Showing 1-5 of 69 (next | show all)
The first novel in David Weber's Honor Harrington series, On Basilisk Station, follows Commander Honor Harrington and Her Majesty’s light cruiser Fearless during their assignment to the Basilisk system. Though Basilisk Station and the planet of Medusa have become a dumping ground for misfits and rejects from her home star system of Manticore, Honor is determined to discharge her duty regardless of the circumstances.

The story follows Honor and her crew as they deal with the responsibilities of their assignment. When their duty leads them to discover events that would lead to an invasion of Medusa, they have no choice but to act.
I was impressed with the details presented in this novel, although doing so made the first hundred or so pages slow-going. The action picks up as Commander Harrington demonstrates her skill and courage, first improving the organization of the station post and then preparing for more serious action against what turns out to be an attempted invasion of the planet Medusa.

The obvious intelligence of Commander Harrington made her both plausible and likable as a heroine. She has a remarkable way of instilling confidence in her followers - leading by example. The long introduction provided a good foundation for the later action. There are political maneuverings, tactics, battle strategies, fight scenes, and chase scenes which by the last section of the novel could be described a spectacular. This is a bold space opera that delivers both setting and story in fine fashion. ( )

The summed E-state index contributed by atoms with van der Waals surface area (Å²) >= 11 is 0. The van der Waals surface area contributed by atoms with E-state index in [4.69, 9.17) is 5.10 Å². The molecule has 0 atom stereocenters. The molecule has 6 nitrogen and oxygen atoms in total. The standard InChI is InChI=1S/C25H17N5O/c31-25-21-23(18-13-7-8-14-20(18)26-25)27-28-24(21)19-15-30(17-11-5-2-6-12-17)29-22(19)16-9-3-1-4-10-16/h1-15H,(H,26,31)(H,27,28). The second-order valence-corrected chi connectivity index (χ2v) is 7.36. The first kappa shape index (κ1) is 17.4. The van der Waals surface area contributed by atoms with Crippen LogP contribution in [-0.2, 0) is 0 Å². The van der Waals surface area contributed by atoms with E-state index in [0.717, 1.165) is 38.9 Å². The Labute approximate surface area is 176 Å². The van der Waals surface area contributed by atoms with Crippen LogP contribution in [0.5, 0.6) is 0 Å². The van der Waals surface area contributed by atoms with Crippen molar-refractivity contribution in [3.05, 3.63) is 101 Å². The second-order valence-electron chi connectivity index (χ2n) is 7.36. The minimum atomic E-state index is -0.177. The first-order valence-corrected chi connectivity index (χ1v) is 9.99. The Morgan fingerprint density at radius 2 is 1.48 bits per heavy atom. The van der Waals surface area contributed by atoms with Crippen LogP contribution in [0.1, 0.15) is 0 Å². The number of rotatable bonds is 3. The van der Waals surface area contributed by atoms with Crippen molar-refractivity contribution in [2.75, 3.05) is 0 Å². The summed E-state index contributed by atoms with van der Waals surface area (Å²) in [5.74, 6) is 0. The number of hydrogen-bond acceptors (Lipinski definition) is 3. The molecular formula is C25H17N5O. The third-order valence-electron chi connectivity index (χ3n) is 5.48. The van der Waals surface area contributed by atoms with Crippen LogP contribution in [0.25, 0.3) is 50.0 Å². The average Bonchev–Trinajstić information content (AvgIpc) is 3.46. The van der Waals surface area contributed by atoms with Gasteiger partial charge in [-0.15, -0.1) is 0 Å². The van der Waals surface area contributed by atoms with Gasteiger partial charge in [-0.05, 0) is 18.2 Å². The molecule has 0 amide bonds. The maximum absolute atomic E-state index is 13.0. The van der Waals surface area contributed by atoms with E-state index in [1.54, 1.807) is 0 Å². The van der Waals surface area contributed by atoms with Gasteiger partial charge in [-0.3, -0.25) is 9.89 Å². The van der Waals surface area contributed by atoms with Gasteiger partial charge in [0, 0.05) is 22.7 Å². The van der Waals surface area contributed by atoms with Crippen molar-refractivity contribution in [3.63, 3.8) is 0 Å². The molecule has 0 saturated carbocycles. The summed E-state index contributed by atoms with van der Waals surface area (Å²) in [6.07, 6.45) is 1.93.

jwhenderson | Feb 15, 2015 |
On Basilisk Station is a space opera type story about Honor Harrington, a military officer who’s given command of a star ship – the Fearless. Unfortunately, she’s then sent to Basilisk Station, the politically controversial spot in the back of nowhere. To quote from the back blurb:

“Her demoralized crew blames her for their ship’s humiliating posting to an out-of-the-way picket station. The aborigines of the system’s only habitable planet are smoking homicide-inducing hallucinogens. Parliament isn’t sure it wants to keep the place; the major local industry is smuggling, the merchant cartels want her head; the star-conquering, so-called “Republic” of Haven is Up to Something; and Honor Harrington has a single, over-age light cruiser with an armament that doesn’t work to police the entire star system.”

The best thing about On Basilisk Station? Honor Harrington. She’s an admirable protagonist – smart, competent, and brave. However, the book she’s in isn’t nearly so good.